Jordan: I’ve certainly taken care of people who’ve been in dire circumstances. There’s a story in the book where I talk of a patient whose wife was in the nursing home and they spent a lot of their money taking care of her in the nursing home. In fact, he eventually had to get what’s called the Medicaid divorce. He had to get divorced from his wife, not because he wanted to divorce her, but because that would separate their assets so that she could get government support and they didn’t have to spend down all the money he needed to live on. After his wife died, he ended up getting bad heart failure and really had very little. He had Social Security, which in the United States pays a certain amount of money. But he was really hand-to-mouth. Interestingly enough, he suffered. There was no question about it. He didn’t want to go back to the hospital. He didn’t want to go to a nursing home. He lived really with the bare minimum at home before he died. We were able to bring in some services to help him, but he didn’t complain about that. It was more, “I regret that I didn’t do other things.” So you definitely need enough for substance, there’s no question about it. But that usually isn’t what people really regret. You might ask them and they say, “Yeah, I wish I had a little more. I wish this was more comfortable.” And thankfully, in the United States, there’s still a safety net that even the poorest of the poor can eventually get something called Medicaid, which allows them to stay in a nursing home. There’s some safety there, even if you have very little money. But usually, it’s deeper things that people regret and not necessarily their monetary situation.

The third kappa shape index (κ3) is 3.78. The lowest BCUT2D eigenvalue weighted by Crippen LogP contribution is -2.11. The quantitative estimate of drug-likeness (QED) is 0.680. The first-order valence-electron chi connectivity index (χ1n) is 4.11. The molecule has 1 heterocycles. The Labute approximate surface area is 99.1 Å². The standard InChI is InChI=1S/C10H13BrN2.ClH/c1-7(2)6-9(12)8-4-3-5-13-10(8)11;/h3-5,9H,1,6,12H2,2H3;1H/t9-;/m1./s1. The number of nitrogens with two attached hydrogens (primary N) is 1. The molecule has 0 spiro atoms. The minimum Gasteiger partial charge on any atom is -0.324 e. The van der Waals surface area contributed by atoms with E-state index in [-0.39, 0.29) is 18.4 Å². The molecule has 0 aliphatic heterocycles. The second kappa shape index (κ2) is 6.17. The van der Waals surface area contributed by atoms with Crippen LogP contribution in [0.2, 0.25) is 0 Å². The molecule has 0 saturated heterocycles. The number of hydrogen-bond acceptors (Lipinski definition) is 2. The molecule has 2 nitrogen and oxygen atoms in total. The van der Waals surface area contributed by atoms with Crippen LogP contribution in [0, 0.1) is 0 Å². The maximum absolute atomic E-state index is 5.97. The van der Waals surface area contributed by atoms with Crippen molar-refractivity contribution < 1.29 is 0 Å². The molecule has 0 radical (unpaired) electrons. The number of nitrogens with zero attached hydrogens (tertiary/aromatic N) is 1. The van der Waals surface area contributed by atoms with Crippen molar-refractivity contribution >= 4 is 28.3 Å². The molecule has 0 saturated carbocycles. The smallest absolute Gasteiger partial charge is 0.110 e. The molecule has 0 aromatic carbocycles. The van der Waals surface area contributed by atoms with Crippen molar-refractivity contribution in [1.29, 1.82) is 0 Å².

Tom: The safety nets are a good thing to bring up too, because here in Canada, obviously, we have health care for free, but there are certain things. Long-term care does (technically) cost money. There’s always some kind of program you might fit into if you don’t have the funds available for that. But to look at it as a bill without any programs, these things aren’t cheap. It’s not something you want to have to think about at that time. But I guess with proper planning, things—not just retirement savings, but things like insurance come into play where you can kind of make sure you’re protected for these.